live in the poorest neighborhoods. So there's already an animosity between the French people and between the Moroccan and Algerian populations, and so on, so forth, all that is just thrown out the window, because hey, look, they killed in the name of Islam, they killed in the name of the Prophet, peace be upon him, and so everything else is lost. And that's such an unfair representation of the community for us to be held to that,
to literally a few lunatics for the entire response of a quarter million people to be thrown out. I was literally, I remember when the garland shooting happened. I was literally playing football, my kids throwing a football with my kids having fun in the back. We're having a barbecue. I believe it was a Sunday. Right? And, and we're just like, come on, like, we work so hard as a community to completely ignore this lady and not give her any of the attention that you want. Next thing, you know, she was on Fox News, CNN, you know, all these national news outlets. He was literally just, you know, loving the attention that she was getting. So So those attacks in Europe, and it was a
major setback. Yeah.
Contrary to the way you understand our response to the VAT, which is offensive. Yeah, and it's not, it's not wise to do something like that, to keep on poking at people's sensitivities and to keep on offending people like that. It's not wise. I mean, no one would take a picture of Martin Luther King Jr. and, you know, do stuff to it, and then take it to the African American community and then poke at them with it. That's a that's an icon. That's a beloved man. Right? So even if it's a religious, whether it's a religious figure or a political figure, that's a beloved person. So why poke at, you know, at people with those sensitivities. And the other side, by the way of that, is that, you know,
the radical, the radicalizing element of this, they say, Well, this is the response to those who insult the Prophet Muhammad peace be upon them.
You've got the you've got the islamophobes. And you've got the the the crazy extremists and they're both saying the same thing. We're saying, Hey, you know, this is the way it's supposed to be, this is what they're ordered to do. Now, number one, Islam doesn't promote vigilantism. Number two, this was not the response of the Prophet Muhammad peace be upon them to insults when he himself was insulted.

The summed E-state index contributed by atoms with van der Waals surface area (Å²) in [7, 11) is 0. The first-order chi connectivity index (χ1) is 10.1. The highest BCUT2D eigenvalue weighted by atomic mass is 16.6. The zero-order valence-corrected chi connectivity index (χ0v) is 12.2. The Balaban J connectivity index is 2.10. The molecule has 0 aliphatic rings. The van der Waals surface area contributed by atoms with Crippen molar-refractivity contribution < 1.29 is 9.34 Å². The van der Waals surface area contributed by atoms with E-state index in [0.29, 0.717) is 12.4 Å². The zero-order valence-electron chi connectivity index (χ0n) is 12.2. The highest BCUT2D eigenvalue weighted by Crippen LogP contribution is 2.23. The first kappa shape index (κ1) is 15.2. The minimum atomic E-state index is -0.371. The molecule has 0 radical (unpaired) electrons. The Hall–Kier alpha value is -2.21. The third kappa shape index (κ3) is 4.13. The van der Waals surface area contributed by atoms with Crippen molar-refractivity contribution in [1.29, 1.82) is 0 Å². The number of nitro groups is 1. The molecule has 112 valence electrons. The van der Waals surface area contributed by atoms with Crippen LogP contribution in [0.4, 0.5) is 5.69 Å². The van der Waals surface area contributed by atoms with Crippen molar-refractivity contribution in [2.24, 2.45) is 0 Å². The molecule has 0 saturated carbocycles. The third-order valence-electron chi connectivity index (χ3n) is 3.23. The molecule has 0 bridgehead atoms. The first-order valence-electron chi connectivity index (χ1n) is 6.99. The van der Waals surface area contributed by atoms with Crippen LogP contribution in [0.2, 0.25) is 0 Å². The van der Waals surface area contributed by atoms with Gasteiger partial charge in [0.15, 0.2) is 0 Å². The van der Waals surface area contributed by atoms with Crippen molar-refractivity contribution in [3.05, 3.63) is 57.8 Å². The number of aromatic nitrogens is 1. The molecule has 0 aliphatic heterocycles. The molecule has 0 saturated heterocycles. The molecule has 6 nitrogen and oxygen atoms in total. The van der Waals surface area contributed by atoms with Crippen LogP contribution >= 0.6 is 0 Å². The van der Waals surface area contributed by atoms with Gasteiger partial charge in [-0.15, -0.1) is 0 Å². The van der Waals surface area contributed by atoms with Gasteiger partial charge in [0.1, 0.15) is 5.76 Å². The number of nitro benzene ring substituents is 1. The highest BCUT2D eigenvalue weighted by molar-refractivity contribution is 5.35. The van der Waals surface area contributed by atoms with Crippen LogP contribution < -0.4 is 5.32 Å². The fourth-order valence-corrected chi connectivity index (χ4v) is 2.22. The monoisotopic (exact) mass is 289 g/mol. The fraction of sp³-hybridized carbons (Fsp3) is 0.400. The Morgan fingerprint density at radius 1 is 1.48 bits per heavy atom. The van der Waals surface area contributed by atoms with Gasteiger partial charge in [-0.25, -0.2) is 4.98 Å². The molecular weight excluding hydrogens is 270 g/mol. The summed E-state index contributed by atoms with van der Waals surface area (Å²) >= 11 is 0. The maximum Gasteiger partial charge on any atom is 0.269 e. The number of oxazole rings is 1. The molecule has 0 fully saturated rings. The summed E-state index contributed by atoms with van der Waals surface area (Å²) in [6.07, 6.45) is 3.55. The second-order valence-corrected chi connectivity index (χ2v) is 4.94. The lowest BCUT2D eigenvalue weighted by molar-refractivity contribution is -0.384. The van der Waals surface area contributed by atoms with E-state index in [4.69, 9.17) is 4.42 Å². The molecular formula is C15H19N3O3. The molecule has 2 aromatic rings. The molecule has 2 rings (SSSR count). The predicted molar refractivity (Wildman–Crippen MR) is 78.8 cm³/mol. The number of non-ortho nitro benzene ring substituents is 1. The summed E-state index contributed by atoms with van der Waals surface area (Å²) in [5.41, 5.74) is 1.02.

He didn't used to do that. That wasn't the way that he would deal with it. There are incidents and they're portrayed as normative. Right. So they're they're incidents that are,
you know, where people there's a particular poet, for example, that was that was killed cabinet and a chef and you know, the the islamophobe narrative and the extreme narrative is that is that this was a man that insulted the Prophet Mohammed, and so the Prophet peace be upon him had him killed. But at the end of the day, this man was a warmonger. He wasn't it wasn't because of his poetry that he was killed. He was a war monger, he was actively trying to kill innocent people from the Muslim population.
We find many other incidents where the Prophet peace be upon him was insulted himself in his face, and he did nothing about it. He forgave, he let it go,
is one of his most famous companions is a man by the name of Abu huraira, the father of the cat, he used to have a kitten so he was known as the father of the cat. And when he became Muslim, in Medina, once again the Prophet peace be upon him is an authority. And he comes in he said, You know, when I converted to Islam, I told my mom and she just started insulting you and cursing you and so on so forth. The Prophet peace be upon him. He didn't say go home and take her out. He prayed for her. And by the time he went home, he found that her heart she had a change of heart and she accepted Islam.
There's there are many stories there's a story of one time where the Prophet peace be upon him was sleeping under a tree in Medina and a man grabbed his sword and stood on top of unsaid who will protect you from me who's gonna stop me from killing you? And he said, God,
and the man was so shaken by that he dropped the sword. So he picked up the sword of the Prophet Mohammed picked up the sword, he said, Who's gonna stop me from killing you? And he said, he said, Be generous, you know, don't, don't hurt me and so on so forth. He forgave him he let him go. So if the Prophet peace be upon him, if this was not normative, Islamic law, I'm going to keep using the word normative because you can find incidents and you can misconstrue them and you can you can portray them to be normative Islamic law and the normative response of the Prophet peace be upon him to insults if that's how he responded to insults. Who are we to kill in his name? Because he's been
insulted. He'd be more offended by that than by the people insulting him.